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How Hindu nationalism is intrinsically linked to the national consciousness

Updated: June 17, 2024 10:02
RSS Sarsanghchalak Dr Mohan Bhagwat offering flowers to Bharat Mata (Mother India) at Hedgewar Bhawan in Ahmedabad in the Indian state of Gujarat. Image source: Dr. Hedgewar Smarak Samiti - Gujrat

Hindu nationalism is at the core of the Rashtriya Swayamsevak Sangh’s ideology. Intellectuals influenced by the Western political thought and Marxism have often interpreted it as a communal ideology which is detrimental to the interests of the minorities. But nothing could be farther away from the truth.

Though the concept of Hindu nationalism dates back to the Vedic age, but in recent times Deendayal Upadhyaya, an ideologue and pracharak of Rashtriya Swayamsevak Sangh(RSS) who propounded the philosophy of ‘Integral Humanism’ defined the concept of Hindu nationalism in a series of lectures delivered in April, 1965.

 His thoughts have influenced the contemporary framework of Hindu nationalism to a great extent.   A multi-volume series titled ‘Deendayal Upadhyay: Ideology and Perception’ was published in 1988 which deals in detail with different aspects of patriotism and national consciousness in context of Hindu Rashtra and Hindu nationalism.

CP Bhishikar, another RSS stalwart, dwelt upon these aspects in the fifth volume in the above-mentioned series.  Elaborating on Upadhyaya’s conceptual framework, Bhishikar explained that an integrated society has been living as one nation in Hindusthan, the ancient land of ours for thousands of years. Page after page of our history records events showing this nationalist feeling. Right from the Vedas, the word Rashtra   is profusely in use. In the Shri Sukta or Shri Lakshmi Strota  which is regularly recited by millions of Hindus, there is an invocation to the Goddess Lakshmi which contains the line (in Sanskrit), ‘Pradurbhuto Surashtreasmin Keertinridhim Dadatu’ (Since I was born in this excellent Rashtra, may glory and prosperity come to me!). There is pride in this and also devotion to the Motherland. Has not some deep thinking gone behind this national life, its fundamental principle, the direction of the incentives and motivations behind all actions of individuals and society, duties and taboos, the rise and fall of society, the happiness and misery of the society and individuals here during thousands of years? Was it from the British that we learned patriotism? Or have our predecessors thought about the inspiring strength of patriotism? If so, what is that thought? Is it in harmony with modern times?

Upadhyaya had deliberated on these problems and provided answers to these questions. According to Upadhyaya’s explanation, as analysed by Bhishikar, it will have to be accepted that there is a common theme behind all the thinking in this sphere all over India. It has got completely identified with the Hindu spiritual thought. Hindu philosophers have time and again used the metaphor of the human body. The human body is concretely visible to everyone; but no one presumes that the body is the complete man. What is that light or impetus that enables our organs of cognition and organs of action to execute their respective functions? The Hindu philosophers have looked upon the spirit or the soul as the invisible, changeless and continuous force behind all these activities. A living body is inconceivable without a soul, this soul-force sustains the life-force, in the absence of which the body is rendered lifeless and destroyed. The same is true about a Nation.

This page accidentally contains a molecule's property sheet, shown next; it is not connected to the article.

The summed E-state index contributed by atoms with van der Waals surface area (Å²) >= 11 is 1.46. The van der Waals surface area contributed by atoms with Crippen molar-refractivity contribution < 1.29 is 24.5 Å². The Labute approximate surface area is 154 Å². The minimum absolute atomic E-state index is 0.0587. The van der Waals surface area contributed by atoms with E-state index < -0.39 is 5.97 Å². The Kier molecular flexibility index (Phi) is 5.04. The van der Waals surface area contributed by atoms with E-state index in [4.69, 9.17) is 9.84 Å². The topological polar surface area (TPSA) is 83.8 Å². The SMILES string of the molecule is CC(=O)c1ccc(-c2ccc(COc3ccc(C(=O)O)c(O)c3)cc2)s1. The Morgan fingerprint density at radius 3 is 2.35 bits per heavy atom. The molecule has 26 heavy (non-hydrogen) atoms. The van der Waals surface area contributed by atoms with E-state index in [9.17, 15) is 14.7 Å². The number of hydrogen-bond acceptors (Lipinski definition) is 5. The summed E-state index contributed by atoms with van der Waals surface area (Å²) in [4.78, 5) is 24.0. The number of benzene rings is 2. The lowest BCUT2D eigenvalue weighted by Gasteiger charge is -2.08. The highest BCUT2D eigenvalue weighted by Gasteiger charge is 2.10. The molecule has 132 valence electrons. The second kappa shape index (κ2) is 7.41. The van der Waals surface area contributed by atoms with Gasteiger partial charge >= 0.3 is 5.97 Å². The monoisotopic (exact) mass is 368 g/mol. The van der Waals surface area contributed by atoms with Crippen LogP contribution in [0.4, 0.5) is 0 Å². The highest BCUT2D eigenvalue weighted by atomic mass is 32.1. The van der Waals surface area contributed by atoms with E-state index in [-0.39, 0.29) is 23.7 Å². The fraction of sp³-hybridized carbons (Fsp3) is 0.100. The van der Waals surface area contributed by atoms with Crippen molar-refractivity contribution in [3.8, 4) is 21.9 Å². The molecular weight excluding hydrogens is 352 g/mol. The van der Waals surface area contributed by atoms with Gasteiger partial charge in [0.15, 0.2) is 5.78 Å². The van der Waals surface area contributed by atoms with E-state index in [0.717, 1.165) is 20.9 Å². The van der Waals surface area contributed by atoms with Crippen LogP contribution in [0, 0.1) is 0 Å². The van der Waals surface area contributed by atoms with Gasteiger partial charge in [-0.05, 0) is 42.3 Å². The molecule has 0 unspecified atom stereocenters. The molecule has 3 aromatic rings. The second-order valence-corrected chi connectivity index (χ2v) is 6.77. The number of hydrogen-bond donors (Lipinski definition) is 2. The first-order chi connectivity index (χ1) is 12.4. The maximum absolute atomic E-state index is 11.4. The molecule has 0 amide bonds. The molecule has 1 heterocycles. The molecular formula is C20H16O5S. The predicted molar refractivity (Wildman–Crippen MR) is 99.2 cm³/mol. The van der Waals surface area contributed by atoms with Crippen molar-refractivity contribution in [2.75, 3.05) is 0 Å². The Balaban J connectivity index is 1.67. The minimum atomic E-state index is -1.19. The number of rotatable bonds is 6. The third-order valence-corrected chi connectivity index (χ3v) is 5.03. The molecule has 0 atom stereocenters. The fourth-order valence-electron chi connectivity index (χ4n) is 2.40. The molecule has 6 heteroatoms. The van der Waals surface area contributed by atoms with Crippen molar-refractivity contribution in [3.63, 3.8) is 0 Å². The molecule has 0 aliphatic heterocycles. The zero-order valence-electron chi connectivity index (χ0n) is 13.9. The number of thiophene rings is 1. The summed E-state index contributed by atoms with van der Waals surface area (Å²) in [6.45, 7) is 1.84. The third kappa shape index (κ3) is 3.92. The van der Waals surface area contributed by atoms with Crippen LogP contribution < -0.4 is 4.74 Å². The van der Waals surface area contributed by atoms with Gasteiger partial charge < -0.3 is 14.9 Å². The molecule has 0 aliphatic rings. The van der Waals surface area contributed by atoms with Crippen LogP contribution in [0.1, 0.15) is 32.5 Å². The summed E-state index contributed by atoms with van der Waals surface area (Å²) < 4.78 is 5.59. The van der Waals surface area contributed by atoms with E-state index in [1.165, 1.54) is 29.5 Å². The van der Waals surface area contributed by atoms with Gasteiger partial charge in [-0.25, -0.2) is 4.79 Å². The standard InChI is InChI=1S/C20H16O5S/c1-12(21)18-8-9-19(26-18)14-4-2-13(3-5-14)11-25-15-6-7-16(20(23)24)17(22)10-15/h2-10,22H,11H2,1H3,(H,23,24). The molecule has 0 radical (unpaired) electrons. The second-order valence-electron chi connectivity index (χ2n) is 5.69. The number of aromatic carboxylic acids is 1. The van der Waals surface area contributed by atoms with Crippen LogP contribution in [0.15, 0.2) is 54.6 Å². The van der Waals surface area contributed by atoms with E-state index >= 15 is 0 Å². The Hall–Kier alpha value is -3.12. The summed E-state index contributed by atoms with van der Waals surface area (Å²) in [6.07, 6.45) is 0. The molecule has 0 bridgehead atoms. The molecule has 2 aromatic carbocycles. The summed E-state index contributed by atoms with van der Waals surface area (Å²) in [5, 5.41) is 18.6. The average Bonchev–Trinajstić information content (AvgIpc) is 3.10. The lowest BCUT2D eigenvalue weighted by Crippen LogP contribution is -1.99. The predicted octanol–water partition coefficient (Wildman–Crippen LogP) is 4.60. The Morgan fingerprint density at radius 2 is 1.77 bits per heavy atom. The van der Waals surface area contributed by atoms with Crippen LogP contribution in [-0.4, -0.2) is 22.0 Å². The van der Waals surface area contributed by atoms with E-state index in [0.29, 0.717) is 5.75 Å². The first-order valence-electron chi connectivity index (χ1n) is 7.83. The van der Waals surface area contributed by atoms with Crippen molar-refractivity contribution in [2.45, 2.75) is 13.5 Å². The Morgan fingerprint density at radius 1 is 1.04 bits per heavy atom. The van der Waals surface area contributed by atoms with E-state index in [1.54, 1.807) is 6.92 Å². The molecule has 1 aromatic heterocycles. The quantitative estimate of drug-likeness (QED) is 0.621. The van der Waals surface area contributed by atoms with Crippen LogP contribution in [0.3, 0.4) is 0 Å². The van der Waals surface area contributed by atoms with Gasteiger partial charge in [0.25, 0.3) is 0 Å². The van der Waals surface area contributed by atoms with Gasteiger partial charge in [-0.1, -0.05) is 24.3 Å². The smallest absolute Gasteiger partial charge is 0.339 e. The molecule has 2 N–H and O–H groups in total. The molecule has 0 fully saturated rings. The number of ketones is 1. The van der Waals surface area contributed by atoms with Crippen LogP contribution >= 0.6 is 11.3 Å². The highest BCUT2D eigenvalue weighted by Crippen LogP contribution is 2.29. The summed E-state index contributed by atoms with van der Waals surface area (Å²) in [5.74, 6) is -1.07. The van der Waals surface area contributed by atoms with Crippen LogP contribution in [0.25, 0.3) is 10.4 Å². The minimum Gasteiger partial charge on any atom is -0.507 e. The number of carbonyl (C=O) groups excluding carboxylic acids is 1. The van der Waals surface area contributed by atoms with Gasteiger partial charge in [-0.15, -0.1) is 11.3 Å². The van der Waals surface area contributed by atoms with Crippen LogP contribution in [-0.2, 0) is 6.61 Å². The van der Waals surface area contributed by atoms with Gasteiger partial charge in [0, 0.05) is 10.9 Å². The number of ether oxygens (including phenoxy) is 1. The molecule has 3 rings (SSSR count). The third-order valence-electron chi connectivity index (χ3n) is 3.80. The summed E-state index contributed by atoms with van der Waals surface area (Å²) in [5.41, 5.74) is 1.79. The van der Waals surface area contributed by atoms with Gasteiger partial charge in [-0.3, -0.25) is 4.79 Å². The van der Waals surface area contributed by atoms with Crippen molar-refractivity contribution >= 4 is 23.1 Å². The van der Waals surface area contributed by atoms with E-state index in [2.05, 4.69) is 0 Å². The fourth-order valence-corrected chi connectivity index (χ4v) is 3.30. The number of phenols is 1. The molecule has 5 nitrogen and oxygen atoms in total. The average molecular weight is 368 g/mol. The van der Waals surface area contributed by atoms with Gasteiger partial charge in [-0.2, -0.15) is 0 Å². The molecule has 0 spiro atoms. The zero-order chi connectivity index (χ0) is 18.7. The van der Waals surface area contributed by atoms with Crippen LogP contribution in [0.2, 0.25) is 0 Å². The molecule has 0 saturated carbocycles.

In the ancient Indian texts, the science of patriotism was well-defined and it was given the name of ‘Daishik Shastra’-the branch of knowledge that studied the nation. According to Bhishikar, this is a word which is now obsolete, but which literally means Science which deals with the protection of the nation. Patriotism, in the context of Hindu nationalism, is just another connotation of ‘Daishik Shastra’. It appears that the Indians thought about this life-force of the nation in the most scientific manner.

Upadhyaya, in his treatise on the concept of nation, talks in detail about the inherent national spirit that is at the core of Hindu nationalism. Bhishikar explains, “..According to our  Daishik Shastra (Science of Patriotism), there is a vital element that gives nationhood to the people living in our territory, having the same language and the way of living, common triumphs and defeats, common friend-foe relationship and all other common aspects. This invisible vital element has been named by Chiti by our scholars in this branch of study. Pandit Deendayal Upadhyaya appears to have used the same scientific term in his theories about nationhood, says Bhishikar.

To put it simply, Chiti is the national spirit or the natural character of the nation. The writers of Daishik Shastra are of the opinion that a Nation cannot be simply created artificially, while a State can be so created.  After World War II, a number of such states appear to have been formed. Quite a few institutions, big and small, can also be artificially formed. Man can create systems but a nation is born with a Chiti. The existence of the Chiti , its radical spirit is the same as the existence of the nation. When this inner consciousness of identity or Chiti is weakened, the nation becomes weak and with the destruction of Chiti , the nation loses its existence; its flowering is the nation’s flowering. Chiti  is the very raison-d’tere of that nation. The nation experiences supreme happiness if it’s all-sided life follows this life-purpose.

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